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Sports News Without Fear, Favor or Compromise

The Dolphins Were Fed Up With Jay Ajayi And The Eagles Are Going For It

Photo: Rob Foldy/Getty Images
Photo: Rob Foldy/Getty Images

In October 2016, the Dolphins abandoned their running-back-by-committee approach and handed the featured role to Jay Ajayi, who transformed into one of the league’s best backs, kick-started the offense, and helped Miami make the playoffs for the first time in eight years. This morning, Miami shipped Ajayi to the Eagles in exchange for a fourth-round pick in next year’s draft. Why? What’s in this for either team?

The Dolphins, who make no sense, reportedly had run out of patience with Ajayi. Per Pro Football Focus, Ajayi led the league last season in forced missed tackles (58) and yards after contact (3.46). This year, through seven games, he’s forced 23 missed tackles and averages 2.77 yards after contact. But the issues Miami had with him went much deeper. Here’s the Miami Herald:

The reason Ajayi was traded has to do with team culture and locker room chemistry and player buy-in.

And the Dolphins weren’t liking what Ajayi was doing on those fronts. Yes, he was missing holes and assignments on occasions, too. He was among the players coach Adam Gase was referencing when he said players don’t take work home with them.

“At the end of the day, guys have got to actually take this stuff home and study it,” Gase said a few days ago. “They’re not going to just learn it all in meetings. We’ve got to find guys that will actually put forth effort to actually remember this stuff and really, it starts with our best players.”


Also, per the South Florida Sun-Sentinel, Gase said his running backs had to stop “trying to hit home runs” and instead hit the holes that were available—another public dig at Ajayi. As ESPN’s Bill Barnwell noted, that kind of big-play mindset was present in Ajayi’s game last year, when he tallied six runs of 25 yards or more but ranked 32nd in the league in success rate, a Football Outsiders metric that measures consistency. This year, Ajayi has no 25-yard runs and he’s averaging just 3.4 yards per attempt. He’d also been yanked of late on third downs for Damien Williams. The Dolphins will now turn to Kenyan Drake, with Williams continuing to sub in on third down.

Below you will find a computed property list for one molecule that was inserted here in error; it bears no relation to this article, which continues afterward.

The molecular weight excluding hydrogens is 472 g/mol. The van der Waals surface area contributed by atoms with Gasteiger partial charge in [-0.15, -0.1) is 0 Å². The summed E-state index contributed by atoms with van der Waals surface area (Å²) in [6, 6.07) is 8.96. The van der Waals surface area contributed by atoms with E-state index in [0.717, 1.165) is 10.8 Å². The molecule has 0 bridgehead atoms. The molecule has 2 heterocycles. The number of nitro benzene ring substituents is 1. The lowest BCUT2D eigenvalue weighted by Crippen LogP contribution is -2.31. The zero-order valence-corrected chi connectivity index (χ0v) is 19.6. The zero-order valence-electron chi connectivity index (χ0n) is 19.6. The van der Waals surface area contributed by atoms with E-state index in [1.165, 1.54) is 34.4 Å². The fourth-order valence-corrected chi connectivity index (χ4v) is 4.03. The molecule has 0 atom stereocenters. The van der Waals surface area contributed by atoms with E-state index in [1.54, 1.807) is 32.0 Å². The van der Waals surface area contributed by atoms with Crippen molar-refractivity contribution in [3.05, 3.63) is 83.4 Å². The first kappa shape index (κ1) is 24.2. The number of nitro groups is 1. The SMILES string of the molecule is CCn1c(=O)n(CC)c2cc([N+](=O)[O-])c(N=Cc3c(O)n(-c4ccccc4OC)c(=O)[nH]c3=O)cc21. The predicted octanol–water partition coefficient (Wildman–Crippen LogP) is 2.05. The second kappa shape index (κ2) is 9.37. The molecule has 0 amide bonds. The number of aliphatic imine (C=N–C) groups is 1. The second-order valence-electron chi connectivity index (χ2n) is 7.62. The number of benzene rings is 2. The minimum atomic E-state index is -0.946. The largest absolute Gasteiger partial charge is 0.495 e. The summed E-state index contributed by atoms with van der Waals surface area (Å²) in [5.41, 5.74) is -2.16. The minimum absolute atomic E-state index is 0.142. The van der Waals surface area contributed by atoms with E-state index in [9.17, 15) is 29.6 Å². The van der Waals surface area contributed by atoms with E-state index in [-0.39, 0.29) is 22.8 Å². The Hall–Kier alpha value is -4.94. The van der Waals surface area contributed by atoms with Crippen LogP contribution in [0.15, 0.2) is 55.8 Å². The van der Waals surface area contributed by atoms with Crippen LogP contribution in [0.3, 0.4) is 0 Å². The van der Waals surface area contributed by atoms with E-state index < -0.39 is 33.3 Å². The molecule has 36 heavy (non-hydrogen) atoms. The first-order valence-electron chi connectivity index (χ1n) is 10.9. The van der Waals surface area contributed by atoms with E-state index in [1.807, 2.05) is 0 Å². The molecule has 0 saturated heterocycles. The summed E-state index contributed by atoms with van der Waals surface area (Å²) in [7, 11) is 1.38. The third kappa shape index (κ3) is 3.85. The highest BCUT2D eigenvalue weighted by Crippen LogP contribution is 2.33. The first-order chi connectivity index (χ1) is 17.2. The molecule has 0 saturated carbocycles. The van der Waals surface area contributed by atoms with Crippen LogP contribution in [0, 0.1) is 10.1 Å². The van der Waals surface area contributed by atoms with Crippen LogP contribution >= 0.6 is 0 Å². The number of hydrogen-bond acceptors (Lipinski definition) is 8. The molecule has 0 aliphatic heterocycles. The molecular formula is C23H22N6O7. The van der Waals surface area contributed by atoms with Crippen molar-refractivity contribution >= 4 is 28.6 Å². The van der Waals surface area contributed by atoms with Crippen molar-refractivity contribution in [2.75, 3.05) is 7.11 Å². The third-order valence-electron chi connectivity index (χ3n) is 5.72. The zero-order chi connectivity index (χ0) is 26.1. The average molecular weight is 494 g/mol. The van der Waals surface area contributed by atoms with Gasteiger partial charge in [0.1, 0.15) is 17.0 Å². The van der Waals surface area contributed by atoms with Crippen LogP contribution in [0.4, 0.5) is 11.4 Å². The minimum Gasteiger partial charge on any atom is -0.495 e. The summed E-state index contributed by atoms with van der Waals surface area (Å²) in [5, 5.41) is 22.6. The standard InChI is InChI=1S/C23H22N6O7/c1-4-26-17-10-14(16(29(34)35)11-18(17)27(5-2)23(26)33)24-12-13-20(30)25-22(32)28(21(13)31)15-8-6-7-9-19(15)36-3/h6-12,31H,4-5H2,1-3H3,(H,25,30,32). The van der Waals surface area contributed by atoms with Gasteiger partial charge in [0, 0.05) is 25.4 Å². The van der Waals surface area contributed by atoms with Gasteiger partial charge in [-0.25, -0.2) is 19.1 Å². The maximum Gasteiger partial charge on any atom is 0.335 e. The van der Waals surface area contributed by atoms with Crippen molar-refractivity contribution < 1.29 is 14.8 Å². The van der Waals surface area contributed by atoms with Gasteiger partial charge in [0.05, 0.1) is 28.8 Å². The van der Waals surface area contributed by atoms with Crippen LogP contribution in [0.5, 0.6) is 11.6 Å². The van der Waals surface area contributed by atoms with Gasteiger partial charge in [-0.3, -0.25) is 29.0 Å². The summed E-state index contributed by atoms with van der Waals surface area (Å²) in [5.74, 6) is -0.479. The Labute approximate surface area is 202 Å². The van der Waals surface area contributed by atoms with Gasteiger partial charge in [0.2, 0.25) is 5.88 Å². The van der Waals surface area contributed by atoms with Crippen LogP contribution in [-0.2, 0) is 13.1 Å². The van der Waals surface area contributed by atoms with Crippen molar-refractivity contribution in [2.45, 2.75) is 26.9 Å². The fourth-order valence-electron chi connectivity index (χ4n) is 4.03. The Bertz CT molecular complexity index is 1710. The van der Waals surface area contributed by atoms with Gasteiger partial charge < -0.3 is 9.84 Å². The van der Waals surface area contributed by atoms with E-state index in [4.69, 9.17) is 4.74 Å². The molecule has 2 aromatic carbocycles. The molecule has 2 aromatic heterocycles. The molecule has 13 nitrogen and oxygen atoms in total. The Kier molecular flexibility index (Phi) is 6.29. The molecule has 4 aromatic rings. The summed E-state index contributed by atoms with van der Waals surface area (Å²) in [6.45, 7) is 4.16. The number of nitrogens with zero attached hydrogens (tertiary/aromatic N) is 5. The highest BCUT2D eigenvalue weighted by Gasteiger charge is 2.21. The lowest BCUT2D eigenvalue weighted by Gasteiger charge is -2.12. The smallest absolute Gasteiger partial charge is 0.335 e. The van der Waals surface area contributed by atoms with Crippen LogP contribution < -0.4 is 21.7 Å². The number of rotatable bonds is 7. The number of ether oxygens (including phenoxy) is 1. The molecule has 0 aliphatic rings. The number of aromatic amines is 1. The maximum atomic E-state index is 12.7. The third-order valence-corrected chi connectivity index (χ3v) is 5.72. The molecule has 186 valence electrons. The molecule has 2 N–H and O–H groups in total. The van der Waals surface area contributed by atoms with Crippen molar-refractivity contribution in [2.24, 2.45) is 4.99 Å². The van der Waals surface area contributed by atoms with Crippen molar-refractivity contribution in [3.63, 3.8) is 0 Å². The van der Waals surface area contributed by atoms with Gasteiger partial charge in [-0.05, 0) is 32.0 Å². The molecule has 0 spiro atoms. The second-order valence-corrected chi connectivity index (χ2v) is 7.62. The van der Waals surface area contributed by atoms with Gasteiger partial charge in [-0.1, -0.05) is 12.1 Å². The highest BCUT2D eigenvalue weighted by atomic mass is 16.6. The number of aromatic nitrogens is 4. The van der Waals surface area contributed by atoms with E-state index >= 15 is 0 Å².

Then there’s this:

What about the Eagles? They’re 7-1 and averaging 29 points per game, with quarterback Carson Wentz finding his groove now that he’s been given a full complement of weapons to work with. Philadelphia has also achieved something of a pass-run balance, with 48 percent of its offensive plays coming on the ground. The Eagles also lead the league in rush yards per game, and the power-running LeGarrette Blount has handled the bulk of the load: He’s taken 41 percent of the carries, with the slashing Wendell Smallwood spelling him. The addition of Ajayi gives Philly a third option (and another slasher); Eagles GM Howie Roseman told reporters Ajayi’s ability as a pass-catcher and a pass-blocker ought to come in handy. (The latter is an especially important attribute for a team that lost Jason Peters, one of the league’s best left tackles, to a season-ending knee injury.) That kind of well-rounded skillset should allow Ajayi to play on any down, if and when necessary. The always-aggressive Roseman saw an opportunity to add another playmaker, in a year in which the Eagles already appear to be built for a deep playoff run.

Dom Cosentino is a staff writer at Deadspin.

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